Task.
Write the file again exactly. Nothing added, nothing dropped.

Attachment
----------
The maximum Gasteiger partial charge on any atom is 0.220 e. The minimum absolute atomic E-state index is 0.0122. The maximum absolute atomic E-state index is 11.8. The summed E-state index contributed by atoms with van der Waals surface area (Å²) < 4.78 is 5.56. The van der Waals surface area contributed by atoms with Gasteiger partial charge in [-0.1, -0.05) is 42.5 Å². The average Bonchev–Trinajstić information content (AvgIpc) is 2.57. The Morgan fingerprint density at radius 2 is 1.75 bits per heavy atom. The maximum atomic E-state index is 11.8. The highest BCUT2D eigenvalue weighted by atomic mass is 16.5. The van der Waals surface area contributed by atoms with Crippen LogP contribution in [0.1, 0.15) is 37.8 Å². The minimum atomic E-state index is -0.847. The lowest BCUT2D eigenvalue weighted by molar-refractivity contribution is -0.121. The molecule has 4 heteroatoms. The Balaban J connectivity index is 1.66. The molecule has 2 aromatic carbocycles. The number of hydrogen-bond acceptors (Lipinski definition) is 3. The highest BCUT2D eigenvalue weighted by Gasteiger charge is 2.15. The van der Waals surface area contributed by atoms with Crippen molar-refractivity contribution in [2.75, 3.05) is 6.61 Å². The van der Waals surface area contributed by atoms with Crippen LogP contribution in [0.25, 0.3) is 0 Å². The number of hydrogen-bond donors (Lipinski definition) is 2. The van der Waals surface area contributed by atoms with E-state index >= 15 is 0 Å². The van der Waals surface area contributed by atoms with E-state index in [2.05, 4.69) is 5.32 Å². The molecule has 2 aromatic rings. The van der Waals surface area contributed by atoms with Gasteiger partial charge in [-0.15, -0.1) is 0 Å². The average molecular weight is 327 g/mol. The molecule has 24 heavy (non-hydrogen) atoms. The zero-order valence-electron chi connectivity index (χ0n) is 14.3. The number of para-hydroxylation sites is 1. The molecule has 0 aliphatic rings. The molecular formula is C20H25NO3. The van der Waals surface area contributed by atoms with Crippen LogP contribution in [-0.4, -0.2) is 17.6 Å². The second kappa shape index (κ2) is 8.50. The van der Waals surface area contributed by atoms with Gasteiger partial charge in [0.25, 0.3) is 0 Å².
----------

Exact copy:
The maximum Gasteiger partial charge on any atom is 0.220 e. The minimum absolute atomic E-state index is 0.0122. The maximum absolute atomic E-state index is 11.8. The summed E-state index contributed by atoms with van der Waals surface area (Å²) < 4.78 is 5.56. The van der Waals surface area contributed by atoms with Gasteiger partial charge in [-0.1, -0.05) is 42.5 Å². The average Bonchev–Trinajstić information content (AvgIpc) is 2.57. The Morgan fingerprint density at radius 2 is 1.75 bits per heavy atom. The maximum atomic E-state index is 11.8. The highest BCUT2D eigenvalue weighted by atomic mass is 16.5. The van der Waals surface area contributed by atoms with Crippen LogP contribution in [0.1, 0.15) is 37.8 Å². The minimum atomic E-state index is -0.847. The lowest BCUT2D eigenvalue weighted by molar-refractivity contribution is -0.121. The molecule has 4 heteroatoms. The Balaban J connectivity index is 1.66. The molecule has 2 aromatic carbocycles. The number of hydrogen-bond acceptors (Lipinski definition) is 3. The highest BCUT2D eigenvalue weighted by Gasteiger charge is 2.15. The van der Waals surface area contributed by atoms with Crippen molar-refractivity contribution in [2.75, 3.05) is 6.61 Å². The van der Waals surface area contributed by atoms with Crippen LogP contribution in [0.25, 0.3) is 0 Å². The number of hydrogen-bond donors (Lipinski definition) is 2. The van der Waals surface area contributed by atoms with E-state index >= 15 is 0 Å². The van der Waals surface area contributed by atoms with E-state index in [2.05, 4.69) is 5.32 Å². The molecule has 2 aromatic rings. The van der Waals surface area contributed by atoms with Gasteiger partial charge in [-0.15, -0.1) is 0 Å². The average molecular weight is 327 g/mol. The molecule has 24 heavy (non-hydrogen) atoms. The zero-order valence-electron chi connectivity index (χ0n) is 14.3. The number of para-hydroxylation sites is 1. The molecule has 0 aliphatic rings. The molecular formula is C20H25NO3. The van der Waals surface area contributed by atoms with Crippen LogP contribution in [-0.4, -0.2) is 17.6 Å². The second kappa shape index (κ2) is 8.50. The van der Waals surface area contributed by atoms with Gasteiger partial charge in [0.25, 0.3) is 0 Å².